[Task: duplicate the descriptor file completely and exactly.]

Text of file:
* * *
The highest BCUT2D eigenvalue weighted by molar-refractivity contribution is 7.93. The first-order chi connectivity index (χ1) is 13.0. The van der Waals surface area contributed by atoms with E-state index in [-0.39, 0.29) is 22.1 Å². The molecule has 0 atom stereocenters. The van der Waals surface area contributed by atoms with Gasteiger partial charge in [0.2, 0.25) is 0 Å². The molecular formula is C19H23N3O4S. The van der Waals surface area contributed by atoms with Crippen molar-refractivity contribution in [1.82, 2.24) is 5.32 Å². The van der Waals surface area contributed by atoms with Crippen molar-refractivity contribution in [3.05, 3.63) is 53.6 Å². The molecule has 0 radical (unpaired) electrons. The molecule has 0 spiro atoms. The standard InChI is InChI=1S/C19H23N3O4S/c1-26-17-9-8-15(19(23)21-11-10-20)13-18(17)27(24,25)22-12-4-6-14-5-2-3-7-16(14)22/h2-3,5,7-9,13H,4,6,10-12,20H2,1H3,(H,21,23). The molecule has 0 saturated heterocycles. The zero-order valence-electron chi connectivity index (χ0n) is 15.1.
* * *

The highest BCUT2D eigenvalue weighted by molar-refractivity contribution is 7.93. The first-order chi connectivity index (χ1) is 13.0. The van der Waals surface area contributed by atoms with E-state index in [-0.39, 0.29) is 22.1 Å². The molecule has 0 atom stereocenters. The van der Waals surface area contributed by atoms with Gasteiger partial charge in [0.2, 0.25) is 0 Å². The molecular formula is C19H23N3O4S. The van der Waals surface area contributed by atoms with Crippen molar-refractivity contribution in [1.82, 2.24) is 5.32 Å². The van der Waals surface area contributed by atoms with Crippen molar-refractivity contribution in [3.05, 3.63) is 53.6 Å². The molecule has 0 radical (unpaired) electrons. The molecule has 0 spiro atoms. The standard InChI is InChI=1S/C19H23N3O4S/c1-26-17-9-8-15(19(23)21-11-10-20)13-18(17)27(24,25)22-12-4-6-14-5-2-3-7-16(14)22/h2-3,5,7-9,13H,4,6,10-12,20H2,1H3,(H,21,23). The molecule has 0 saturated heterocycles. The zero-order valence-electron chi connectivity index (χ0n) is 15.1.